3. ### Robert KlemmeGuest

On 04/28/2010 11:31 AM, Giampiero Zanchi wrote:
> ciao a tutti (hi to hall)
>
> I just discoverd a gem to have arbitrary precision numbers and want to
> share with the forum.
>
> Install the gem with
>
> gem install flt
>
> an example script follows; it computes the square root of 2
>
> require 'flt'
> include Flt
>
> DecNum.context.precision = 200
>
> p DecNum(2).sqrt
>
> produces:
>
> DecNum('1.4142135623730950488016887242096980785696718753769480731766797379907324784621070388503875343276415727350138462309122970249248360558507372126441214970999358314132226659275055927557999505011527820605715')
>
> documentation here
> http://flt.rubyforge.org/

What's the difference (precision? performance?) vs. doing

irb(main):001:0> require 'bigdecimal'
=> true
irb(main):002:0> BigDecimal("2").sqrt(200).to_s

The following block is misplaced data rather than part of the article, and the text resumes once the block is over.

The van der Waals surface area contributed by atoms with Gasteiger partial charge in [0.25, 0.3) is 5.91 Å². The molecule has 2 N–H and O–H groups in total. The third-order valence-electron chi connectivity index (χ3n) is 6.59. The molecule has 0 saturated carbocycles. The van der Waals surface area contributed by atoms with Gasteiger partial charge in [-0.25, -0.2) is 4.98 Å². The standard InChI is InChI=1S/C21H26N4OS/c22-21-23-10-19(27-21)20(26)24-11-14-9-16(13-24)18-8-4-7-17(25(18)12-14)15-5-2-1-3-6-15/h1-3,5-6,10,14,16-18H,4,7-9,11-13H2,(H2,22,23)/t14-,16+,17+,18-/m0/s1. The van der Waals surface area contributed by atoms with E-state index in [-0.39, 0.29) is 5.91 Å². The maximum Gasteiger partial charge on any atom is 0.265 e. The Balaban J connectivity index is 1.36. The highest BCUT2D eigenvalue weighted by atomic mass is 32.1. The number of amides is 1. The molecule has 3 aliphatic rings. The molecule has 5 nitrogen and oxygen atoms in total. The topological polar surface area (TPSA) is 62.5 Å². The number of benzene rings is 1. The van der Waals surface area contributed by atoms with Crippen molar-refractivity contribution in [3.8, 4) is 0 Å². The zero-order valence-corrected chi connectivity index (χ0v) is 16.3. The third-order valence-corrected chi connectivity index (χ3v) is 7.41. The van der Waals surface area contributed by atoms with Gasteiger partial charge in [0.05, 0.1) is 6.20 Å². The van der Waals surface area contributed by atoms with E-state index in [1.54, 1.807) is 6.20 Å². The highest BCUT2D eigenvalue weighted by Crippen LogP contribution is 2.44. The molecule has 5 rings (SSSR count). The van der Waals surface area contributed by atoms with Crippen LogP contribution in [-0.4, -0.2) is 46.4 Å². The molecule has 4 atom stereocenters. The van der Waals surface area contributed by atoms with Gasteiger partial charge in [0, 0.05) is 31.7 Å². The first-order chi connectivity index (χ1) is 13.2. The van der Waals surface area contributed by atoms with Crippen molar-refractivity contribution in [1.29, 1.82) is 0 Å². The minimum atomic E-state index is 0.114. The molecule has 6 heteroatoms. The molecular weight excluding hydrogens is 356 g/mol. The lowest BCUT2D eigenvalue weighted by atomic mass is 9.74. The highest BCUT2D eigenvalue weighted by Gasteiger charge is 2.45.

=>
"0.1414213562373095048801688724209698078569671875376948073176679737990732478462107038850387534327641572735013846230912297024924836055850737212644121497099935831413222665927505592755799950501152782060571470109559971605970125E1"
irb(main):003:0> BigDecimal("2").sqrt(200)
=> #<BigDecimal:93215a4,'0.1414213562 3730950488 0168872420 9698078569
6718753769 4807317667 9737990732 4784621070 3885038753 4327641572
7350138462 3091229702 4924836055 8507372126 4412149709 9935831413
2226659275 0559275579 9950501152 7820605714 7010955997
1605970125E1',224(224)>
irb(main):004:0>

?

Kind regards

robert

--
remember.guy do |as, often| as.you_can - without end
http://blog.rubybestpractices.com/

Robert Klemme, Apr 28, 2010
4. ### Giampiero ZanchiGuest

Robert Klemme wrote:

> What's the difference (precision? performance?) vs. doing